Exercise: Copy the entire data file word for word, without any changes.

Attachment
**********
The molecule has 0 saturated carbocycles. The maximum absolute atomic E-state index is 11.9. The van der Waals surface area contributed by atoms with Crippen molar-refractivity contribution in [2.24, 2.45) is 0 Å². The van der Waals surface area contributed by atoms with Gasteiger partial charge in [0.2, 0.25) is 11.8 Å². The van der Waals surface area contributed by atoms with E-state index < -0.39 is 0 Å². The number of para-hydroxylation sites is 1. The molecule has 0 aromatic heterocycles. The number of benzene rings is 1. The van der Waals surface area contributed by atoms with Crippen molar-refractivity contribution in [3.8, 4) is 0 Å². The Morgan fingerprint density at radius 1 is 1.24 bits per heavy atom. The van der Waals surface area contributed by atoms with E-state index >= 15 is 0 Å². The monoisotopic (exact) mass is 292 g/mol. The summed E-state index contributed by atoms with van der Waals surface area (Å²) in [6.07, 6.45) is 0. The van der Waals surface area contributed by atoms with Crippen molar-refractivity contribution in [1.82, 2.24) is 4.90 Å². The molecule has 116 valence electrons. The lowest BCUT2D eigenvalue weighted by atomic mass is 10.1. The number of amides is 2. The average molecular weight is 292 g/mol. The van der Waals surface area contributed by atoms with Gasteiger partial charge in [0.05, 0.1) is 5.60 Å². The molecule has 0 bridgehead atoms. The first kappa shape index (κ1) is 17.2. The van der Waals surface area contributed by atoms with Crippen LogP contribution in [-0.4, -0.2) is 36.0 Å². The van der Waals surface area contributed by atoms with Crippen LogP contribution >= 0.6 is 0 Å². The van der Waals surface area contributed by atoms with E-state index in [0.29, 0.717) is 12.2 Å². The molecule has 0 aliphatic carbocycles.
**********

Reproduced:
The molecule has 0 saturated carbocycles. The maximum absolute atomic E-state index is 11.9. The van der Waals surface area contributed by atoms with Crippen molar-refractivity contribution in [2.24, 2.45) is 0 Å². The van der Waals surface area contributed by atoms with Gasteiger partial charge in [0.2, 0.25) is 11.8 Å². The van der Waals surface area contributed by atoms with E-state index < -0.39 is 0 Å². The number of para-hydroxylation sites is 1. The molecule has 0 aromatic heterocycles. The number of benzene rings is 1. The van der Waals surface area contributed by atoms with Crippen molar-refractivity contribution in [3.8, 4) is 0 Å². The Morgan fingerprint density at radius 1 is 1.24 bits per heavy atom. The van der Waals surface area contributed by atoms with E-state index >= 15 is 0 Å². The monoisotopic (exact) mass is 292 g/mol. The summed E-state index contributed by atoms with van der Waals surface area (Å²) in [6.07, 6.45) is 0. The van der Waals surface area contributed by atoms with Crippen molar-refractivity contribution in [1.82, 2.24) is 4.90 Å². The molecule has 116 valence electrons. The lowest BCUT2D eigenvalue weighted by atomic mass is 10.1. The number of amides is 2. The average molecular weight is 292 g/mol. The van der Waals surface area contributed by atoms with Gasteiger partial charge in [0.05, 0.1) is 5.60 Å². The molecule has 0 bridgehead atoms. The first kappa shape index (κ1) is 17.2. The van der Waals surface area contributed by atoms with Crippen LogP contribution in [-0.4, -0.2) is 36.0 Å². The van der Waals surface area contributed by atoms with Crippen LogP contribution >= 0.6 is 0 Å². The van der Waals surface area contributed by atoms with E-state index in [0.29, 0.717) is 12.2 Å². The molecule has 0 aliphatic carbocycles.